Thursday, November 20, 2014

Di

We live in sucession, in division, in part, in particles. Meantime within man is the soul of the whole; the wise silence; the universal beauty; to which every part and particle is equally related; the eternal ONE. And this deep power in which we exist, and whose whole beatitude is all accessible to us, is not only self-sufficing and perfect in every hour, but the act of seeing and the thing seen, the seer and the spectacle, the subject and the object, are one.
~ Ralph Waldo Emerson









Wednesday, November 5, 2014

Meira

Bettie Page tribute. Deviating a little bit from my own style to create a more authentically vintage look. Actually all that I did differently than usual was add some scratches and some vignetting on the edges, but it works.












Friday, October 31, 2014

A & J

It is part of the photographer's job to see more intensely than most people do. He must have and keep in him something of the receptiveness of the child who looks at the world for the first time or of the traveler who enters a strange country. ~Bill Brandt





Sunday, October 19, 2014

Sarah

I've always tried to maintain a strong lock onto the eyes. Normally, there is a natural rhythm of looking at people and looking away. When it feels right, we can hold our gaze a little longer, relishing a simple moment of human connection. We are naturally drawn into images by eye contact. There is nothing like that feeling of a tie bound by an invisible thread, as in sharing a unique moment with them. It’s very hard to articulate and explain in words that feeling that connects you to a subject, either in the viewfinder or on the printed page. When that connection is there, its obvious – and doesn’t need words to explain it, we feel it.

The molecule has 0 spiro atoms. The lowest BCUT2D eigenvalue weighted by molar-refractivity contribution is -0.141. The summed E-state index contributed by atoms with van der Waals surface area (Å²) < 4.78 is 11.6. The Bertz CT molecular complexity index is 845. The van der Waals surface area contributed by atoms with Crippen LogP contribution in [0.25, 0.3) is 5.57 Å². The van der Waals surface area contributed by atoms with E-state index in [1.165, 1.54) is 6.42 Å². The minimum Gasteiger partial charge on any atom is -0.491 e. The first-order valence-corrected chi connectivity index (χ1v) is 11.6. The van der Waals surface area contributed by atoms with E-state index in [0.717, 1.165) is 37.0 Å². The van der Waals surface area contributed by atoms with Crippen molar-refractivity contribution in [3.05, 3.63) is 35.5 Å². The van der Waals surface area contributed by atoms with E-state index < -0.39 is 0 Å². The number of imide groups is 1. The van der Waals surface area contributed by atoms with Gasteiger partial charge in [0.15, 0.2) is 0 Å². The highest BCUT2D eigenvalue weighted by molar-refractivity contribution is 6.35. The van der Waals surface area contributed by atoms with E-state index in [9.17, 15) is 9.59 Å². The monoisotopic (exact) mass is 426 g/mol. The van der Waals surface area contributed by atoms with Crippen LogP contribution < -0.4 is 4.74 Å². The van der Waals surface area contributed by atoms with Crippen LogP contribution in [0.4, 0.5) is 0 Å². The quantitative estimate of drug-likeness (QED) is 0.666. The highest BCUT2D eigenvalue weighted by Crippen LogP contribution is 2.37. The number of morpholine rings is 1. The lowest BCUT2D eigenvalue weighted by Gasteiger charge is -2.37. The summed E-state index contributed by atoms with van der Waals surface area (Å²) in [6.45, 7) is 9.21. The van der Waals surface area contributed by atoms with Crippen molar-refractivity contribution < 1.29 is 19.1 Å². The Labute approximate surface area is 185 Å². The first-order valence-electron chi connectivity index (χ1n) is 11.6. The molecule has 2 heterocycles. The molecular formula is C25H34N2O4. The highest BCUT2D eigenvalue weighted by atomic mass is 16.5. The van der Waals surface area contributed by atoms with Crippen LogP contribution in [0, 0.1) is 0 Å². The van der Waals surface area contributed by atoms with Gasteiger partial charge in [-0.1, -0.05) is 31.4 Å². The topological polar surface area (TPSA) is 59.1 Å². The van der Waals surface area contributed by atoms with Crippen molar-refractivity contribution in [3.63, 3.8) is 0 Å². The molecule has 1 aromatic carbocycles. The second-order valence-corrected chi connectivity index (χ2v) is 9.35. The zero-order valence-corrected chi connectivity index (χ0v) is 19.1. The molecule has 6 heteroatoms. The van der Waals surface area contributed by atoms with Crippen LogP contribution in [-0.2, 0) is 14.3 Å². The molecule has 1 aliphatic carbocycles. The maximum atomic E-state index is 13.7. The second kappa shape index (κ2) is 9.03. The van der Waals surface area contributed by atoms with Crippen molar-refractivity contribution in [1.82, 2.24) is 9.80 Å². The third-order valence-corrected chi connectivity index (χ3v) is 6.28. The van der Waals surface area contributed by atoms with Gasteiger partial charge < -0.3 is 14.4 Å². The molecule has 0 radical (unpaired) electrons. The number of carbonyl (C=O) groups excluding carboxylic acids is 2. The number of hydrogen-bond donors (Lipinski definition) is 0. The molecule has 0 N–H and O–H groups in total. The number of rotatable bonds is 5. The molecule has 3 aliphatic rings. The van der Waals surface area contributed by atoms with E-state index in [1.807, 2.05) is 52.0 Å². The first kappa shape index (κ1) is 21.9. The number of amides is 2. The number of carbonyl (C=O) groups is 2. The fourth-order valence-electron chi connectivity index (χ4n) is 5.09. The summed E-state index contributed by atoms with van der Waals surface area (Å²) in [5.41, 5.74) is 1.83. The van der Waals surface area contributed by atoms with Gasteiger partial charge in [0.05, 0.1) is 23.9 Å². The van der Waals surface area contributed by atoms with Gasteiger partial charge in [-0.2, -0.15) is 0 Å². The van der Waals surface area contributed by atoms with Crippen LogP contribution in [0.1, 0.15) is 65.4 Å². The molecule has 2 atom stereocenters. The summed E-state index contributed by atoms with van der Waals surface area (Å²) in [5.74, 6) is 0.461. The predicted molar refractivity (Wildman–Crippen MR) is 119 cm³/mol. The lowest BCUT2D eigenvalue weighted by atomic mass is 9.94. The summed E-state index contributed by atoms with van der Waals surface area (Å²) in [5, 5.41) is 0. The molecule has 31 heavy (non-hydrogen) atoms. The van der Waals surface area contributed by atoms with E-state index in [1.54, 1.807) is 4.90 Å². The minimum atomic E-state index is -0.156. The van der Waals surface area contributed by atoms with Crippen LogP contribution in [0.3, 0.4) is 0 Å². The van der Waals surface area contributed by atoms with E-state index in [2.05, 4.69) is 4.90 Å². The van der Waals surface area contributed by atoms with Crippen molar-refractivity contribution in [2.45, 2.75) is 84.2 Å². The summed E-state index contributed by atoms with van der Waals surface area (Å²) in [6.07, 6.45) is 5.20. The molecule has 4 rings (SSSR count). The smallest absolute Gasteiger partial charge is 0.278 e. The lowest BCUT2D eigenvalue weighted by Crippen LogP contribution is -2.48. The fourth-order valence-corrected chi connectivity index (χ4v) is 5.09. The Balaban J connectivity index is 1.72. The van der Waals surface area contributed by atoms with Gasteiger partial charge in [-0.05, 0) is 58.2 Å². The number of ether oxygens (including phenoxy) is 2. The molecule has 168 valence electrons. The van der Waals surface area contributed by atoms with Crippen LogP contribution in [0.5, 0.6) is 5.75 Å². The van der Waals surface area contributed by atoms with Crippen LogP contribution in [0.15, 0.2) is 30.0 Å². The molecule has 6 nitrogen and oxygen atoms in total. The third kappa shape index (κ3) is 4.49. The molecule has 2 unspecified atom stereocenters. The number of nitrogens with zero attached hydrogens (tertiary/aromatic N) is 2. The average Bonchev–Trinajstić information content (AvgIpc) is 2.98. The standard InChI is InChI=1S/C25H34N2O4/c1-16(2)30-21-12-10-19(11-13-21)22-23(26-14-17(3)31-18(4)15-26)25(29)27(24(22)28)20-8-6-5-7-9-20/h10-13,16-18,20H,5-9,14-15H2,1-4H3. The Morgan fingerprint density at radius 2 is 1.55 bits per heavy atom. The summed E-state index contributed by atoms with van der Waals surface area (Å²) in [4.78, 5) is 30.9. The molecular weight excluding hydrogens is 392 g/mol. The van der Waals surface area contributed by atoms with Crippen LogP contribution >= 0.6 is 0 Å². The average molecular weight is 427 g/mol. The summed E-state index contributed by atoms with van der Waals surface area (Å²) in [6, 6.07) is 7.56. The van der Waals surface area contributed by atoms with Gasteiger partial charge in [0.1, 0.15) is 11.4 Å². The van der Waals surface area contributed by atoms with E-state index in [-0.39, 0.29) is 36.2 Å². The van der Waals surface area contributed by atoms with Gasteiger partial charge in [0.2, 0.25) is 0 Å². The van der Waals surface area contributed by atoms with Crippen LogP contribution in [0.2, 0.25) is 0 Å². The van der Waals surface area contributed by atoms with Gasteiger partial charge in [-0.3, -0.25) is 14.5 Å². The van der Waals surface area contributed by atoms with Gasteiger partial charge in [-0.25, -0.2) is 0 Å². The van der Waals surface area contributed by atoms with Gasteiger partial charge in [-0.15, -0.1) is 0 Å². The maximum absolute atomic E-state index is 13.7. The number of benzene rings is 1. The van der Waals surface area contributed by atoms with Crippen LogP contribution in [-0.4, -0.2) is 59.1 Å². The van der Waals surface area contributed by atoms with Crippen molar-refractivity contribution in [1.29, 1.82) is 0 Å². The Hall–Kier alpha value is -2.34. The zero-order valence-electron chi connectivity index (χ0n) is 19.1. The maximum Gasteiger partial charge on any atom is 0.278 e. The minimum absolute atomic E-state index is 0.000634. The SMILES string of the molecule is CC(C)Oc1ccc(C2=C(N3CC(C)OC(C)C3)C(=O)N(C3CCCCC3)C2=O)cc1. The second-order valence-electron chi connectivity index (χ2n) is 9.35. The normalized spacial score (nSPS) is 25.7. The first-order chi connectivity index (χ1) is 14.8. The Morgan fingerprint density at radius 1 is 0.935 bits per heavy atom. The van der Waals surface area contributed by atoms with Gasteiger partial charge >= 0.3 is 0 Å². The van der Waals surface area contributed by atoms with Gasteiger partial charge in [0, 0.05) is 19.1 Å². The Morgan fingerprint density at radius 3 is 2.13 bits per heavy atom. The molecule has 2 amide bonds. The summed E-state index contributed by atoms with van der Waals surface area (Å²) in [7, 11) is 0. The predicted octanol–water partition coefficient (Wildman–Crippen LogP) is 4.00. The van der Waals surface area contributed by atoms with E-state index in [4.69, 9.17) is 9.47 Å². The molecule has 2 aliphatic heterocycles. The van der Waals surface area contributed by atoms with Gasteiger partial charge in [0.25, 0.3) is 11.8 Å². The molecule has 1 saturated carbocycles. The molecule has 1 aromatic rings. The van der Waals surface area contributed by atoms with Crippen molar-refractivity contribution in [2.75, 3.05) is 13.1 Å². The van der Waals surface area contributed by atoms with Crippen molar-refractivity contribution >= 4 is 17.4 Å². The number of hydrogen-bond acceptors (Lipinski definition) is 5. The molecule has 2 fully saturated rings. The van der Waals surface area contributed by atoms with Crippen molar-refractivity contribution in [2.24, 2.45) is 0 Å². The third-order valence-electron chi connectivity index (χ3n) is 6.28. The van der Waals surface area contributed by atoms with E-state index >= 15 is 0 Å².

Monday, October 13, 2014

Meira

One of my all time favorite photo books (and biggest guilty pleasure) is Revenge by Ellen Von Unwerth. It's a little (6 x 8 inches) limited edition book, bound in black linen. I don't like to judge books by their cover- but just looking at this cover, you know that it's going to be a treat inside. While there is a general narrative arc (taken as "excerpts" from the diaries of the nubile young heroines), Von Unwerth primarily uses stylized black and white photography (think Helmut Newton meets Man Ray) to tell the story of how the Baroness "disciplines" her newly orphaned nieces. It is not a very original story, but Revenge is really not about the story. What little narrative there is, is executed with a tongue-in-cheek panache that sets the winkingly saucy tone of the book. And the eroticism in Revenge really does have panache. The models are gorgeous, the clothes (when there are clothes) are gorgeous, the set (a glorious mansion and its extensive grounds) is gorgeous - all in the style of the lovely pornography of early 20th century France and Italy. The sado-masochistic elements tend less towards real pain and suffering and more towards the discomforts of dominance and submission in a campy, Paris Vogue sort of way. You can't help but laugh, but you also can't put it down - it's just too damn pretty. Though I find the pleasure of reading Revenge to be more aesthetic than erotic, I certainly can't deny that it's definitely pleasure all the same. Revenge is a sexy little volume, all the more so because it doesn't take it so too terribly seriously. If a book could wink, this one would.